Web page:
Thrasio, a company that acquires and then aims to quickly grow third-party sellers on Amazon (NASDAQ: AMZN) has finalized $750 million in new funding, raising the firm’s valuation to around $3 billion to $4 billion.
The investment round was led by current investors Advent and Oaktree.
Thrasio has managed to make many strategic acquisitions including nearly 100 Amazon businesses (to date) and states it’s now focused on closing two to three deals every week.
A blog post by Fintech SoFi explains that Thrasio intends to establish scalable economies with these projects. Several other competitors have somewhat similar business concepts and models and are also beginning to attract interest from investors, SoFi confirmed.
Recently, Branded, a new firm which “rolls up” and grows third-party sellers, finalized a $150 million funding round. It’s quite likely that this industry will see dramatic growth as digital commerce continues to grow rapidly in a post COVID environment. Analysts believe this landscape may become increasingly competitive on an international level due to globalization.
BharatPe, a New Delhi-headquartered Fintech firm, has acquired $108 million via a Series D investment round. The Indian startup develops systems to assist businesses with accepting virtual payments even if their other company operations are not completely online. India is home to 600 million Internet users and is notably the second-largest digital market in the world, however, much of the nation’s population isn’t yet connected to the Internet.
BharatPe offers services to around 6 million small businesses including convenience stores and roadside tea stands in India.
This latest funding round brings BharatPe’s valuation to around $900 million. The firm’s round was led by Coatue Management along with participation from Ribbit Capital, Insight Partners, Steadview Capital, Beenext, Amplo, and Sequoia Capital. BharatPe, which offers services in 75 Indian cities, intends to use the capital raised to further expand its operations into other regions in India.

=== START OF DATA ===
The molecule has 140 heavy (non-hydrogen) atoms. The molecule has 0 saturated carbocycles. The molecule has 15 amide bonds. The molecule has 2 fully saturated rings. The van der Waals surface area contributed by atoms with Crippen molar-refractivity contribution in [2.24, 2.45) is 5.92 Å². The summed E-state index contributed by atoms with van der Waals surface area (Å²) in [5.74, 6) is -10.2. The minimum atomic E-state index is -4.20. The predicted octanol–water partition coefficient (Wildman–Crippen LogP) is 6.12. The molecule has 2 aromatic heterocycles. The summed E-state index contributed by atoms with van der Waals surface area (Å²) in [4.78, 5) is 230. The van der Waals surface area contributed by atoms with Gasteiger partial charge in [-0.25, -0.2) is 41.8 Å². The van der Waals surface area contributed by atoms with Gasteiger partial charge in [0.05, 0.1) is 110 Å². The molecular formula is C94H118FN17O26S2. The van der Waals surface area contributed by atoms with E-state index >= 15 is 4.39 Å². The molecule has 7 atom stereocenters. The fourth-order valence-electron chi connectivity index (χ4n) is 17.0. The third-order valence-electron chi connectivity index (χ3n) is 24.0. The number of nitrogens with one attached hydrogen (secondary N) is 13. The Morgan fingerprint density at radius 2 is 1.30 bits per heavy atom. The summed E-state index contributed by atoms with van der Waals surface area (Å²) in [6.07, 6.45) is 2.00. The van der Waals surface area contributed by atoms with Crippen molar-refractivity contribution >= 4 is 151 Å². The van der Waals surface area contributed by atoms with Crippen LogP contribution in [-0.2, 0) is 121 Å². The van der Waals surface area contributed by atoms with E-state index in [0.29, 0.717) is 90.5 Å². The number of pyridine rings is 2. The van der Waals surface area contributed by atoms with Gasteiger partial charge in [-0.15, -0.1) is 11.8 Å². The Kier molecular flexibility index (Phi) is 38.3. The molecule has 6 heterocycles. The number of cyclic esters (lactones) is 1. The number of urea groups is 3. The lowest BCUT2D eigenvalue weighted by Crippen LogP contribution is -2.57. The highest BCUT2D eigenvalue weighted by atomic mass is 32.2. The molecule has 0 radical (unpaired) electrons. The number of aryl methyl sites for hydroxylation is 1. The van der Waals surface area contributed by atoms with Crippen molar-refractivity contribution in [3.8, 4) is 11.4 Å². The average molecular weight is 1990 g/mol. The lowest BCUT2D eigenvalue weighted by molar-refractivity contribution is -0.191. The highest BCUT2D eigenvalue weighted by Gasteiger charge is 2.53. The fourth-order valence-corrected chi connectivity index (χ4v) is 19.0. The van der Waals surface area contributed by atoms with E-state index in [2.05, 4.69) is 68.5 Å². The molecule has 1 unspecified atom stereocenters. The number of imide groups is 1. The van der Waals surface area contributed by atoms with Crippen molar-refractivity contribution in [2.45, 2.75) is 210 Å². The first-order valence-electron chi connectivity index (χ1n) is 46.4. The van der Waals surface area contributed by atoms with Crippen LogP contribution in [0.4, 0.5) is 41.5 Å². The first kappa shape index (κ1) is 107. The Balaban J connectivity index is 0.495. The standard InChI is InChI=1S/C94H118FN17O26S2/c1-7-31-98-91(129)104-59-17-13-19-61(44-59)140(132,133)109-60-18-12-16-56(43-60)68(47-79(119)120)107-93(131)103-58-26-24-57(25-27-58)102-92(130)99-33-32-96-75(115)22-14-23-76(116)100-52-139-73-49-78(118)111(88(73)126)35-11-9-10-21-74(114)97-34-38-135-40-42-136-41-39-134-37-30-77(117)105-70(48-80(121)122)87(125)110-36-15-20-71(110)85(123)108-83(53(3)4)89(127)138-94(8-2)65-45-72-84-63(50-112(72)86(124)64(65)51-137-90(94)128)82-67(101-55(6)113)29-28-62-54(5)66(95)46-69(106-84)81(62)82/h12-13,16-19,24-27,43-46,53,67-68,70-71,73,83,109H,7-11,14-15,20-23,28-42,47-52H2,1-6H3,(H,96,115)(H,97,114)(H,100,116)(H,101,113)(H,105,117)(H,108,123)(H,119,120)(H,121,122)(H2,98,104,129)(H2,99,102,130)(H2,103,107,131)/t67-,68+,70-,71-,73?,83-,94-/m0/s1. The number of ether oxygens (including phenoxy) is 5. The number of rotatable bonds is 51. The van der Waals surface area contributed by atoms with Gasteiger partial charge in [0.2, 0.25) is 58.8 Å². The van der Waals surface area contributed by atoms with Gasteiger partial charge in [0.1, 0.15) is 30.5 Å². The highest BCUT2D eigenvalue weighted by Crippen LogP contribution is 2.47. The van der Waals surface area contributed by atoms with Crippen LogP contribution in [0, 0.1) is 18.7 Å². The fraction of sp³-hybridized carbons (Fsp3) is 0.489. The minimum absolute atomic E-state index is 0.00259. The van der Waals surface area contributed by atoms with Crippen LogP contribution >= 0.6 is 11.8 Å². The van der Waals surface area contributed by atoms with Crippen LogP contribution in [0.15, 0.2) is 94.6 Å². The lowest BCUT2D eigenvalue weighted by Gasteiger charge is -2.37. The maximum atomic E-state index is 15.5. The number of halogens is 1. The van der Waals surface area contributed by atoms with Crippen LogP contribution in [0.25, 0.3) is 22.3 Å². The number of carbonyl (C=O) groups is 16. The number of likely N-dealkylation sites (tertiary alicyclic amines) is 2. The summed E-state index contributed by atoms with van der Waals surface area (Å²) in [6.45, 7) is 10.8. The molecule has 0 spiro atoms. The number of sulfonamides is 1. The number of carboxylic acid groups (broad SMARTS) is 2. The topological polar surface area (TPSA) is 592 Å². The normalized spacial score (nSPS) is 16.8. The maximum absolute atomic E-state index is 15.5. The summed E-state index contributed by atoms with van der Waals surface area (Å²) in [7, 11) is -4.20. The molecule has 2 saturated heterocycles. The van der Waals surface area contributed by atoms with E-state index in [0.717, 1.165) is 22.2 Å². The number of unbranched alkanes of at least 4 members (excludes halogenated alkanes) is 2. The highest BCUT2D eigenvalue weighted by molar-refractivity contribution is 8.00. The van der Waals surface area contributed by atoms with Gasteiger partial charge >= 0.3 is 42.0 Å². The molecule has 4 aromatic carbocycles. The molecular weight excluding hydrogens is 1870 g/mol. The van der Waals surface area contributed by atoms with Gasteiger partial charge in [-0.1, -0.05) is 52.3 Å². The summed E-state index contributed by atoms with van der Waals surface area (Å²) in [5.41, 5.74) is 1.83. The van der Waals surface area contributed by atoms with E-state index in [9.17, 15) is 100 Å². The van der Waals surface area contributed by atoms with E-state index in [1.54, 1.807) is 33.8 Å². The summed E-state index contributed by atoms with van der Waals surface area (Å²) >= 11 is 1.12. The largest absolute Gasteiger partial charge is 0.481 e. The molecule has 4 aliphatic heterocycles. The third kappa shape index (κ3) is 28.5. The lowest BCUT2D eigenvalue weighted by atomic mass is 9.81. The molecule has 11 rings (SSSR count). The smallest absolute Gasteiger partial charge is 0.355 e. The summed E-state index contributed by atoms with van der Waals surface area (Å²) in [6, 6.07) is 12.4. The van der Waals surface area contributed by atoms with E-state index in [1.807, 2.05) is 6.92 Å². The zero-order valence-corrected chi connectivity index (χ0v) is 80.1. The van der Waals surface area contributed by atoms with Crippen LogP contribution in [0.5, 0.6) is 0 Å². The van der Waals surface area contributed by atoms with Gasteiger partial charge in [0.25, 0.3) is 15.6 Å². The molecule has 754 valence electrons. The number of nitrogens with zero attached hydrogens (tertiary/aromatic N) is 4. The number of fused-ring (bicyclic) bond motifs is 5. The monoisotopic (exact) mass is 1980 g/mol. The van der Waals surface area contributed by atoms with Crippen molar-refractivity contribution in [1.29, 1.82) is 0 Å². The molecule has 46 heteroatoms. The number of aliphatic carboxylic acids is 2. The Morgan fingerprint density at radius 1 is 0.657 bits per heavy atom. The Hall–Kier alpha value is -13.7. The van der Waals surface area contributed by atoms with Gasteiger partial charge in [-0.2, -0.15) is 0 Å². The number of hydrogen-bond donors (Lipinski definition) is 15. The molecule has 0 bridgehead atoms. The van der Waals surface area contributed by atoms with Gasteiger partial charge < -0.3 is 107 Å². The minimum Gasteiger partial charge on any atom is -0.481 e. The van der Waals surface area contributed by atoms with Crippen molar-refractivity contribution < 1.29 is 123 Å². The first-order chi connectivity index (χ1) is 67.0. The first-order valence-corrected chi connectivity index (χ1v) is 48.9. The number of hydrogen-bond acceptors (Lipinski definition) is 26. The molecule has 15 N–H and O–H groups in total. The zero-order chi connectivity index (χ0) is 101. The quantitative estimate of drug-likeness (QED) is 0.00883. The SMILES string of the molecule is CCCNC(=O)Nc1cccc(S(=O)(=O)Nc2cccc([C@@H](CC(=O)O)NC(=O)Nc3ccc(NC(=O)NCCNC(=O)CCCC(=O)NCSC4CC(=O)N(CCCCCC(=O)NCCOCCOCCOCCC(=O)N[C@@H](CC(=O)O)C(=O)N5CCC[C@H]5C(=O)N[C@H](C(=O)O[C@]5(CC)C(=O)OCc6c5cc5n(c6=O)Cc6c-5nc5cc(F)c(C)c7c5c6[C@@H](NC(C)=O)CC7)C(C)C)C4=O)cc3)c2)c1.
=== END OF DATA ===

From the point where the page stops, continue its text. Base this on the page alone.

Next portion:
In another update shared by SoFi, the Fintech notes that returns have “always caused challenges for retailers.” With digital commerce now booming, stores have updated return-related issues to address these changes. Last year, the number of e-commerce packages returned increased by 70% when compared to 2019.
Industry professionals believe that some of the online shopping habits picked up during the Coronavirus pandemic are most likely permanent. A new survey cited by SoFi reveals that 42% of consumers claim they’ll shop online “even more than they do now once the pandemic subsides.”
Because of these consumer behavior trends, digital commerce firms, large and small, are currently working on more permanent solutions to the challenges they’ve faced with returns from customers.
As confirmed by SoFi:
“About 30% of all online purchases [in the US] are returned, which is roughly three times the return rate for items purchased in brick-and-mortar stores. E-commerce purchases are returned more for a variety of reasons. Sometimes items ordered online do not fit properly, or do not meet customer expectations for other reasons. Also, online shoppers often order multiple sizes or colors of items so they can see them physically with the intent to return what they do not want. It also tends to be easier for customers to simply put an item back in the mail than it is to go to a physical store and wait at the return counter.”
While sharing other tech industry developments, SoFi pointed out that 559 firms have gone public during the past year in the US alone, however just three, including Bumble, were established by women.
Bumble (BMBL), the dating app that requires women to make the first move in its matches, went public recently. The company had initially priced shares at $43, however, the stock was up around 63% toward the end of the trading period that day.
Bumble was launched back in 2014 by its CEO Whitney Wolfe Herd. Wolfe Herd, 31, notably became the youngest woman founder to take a US company public.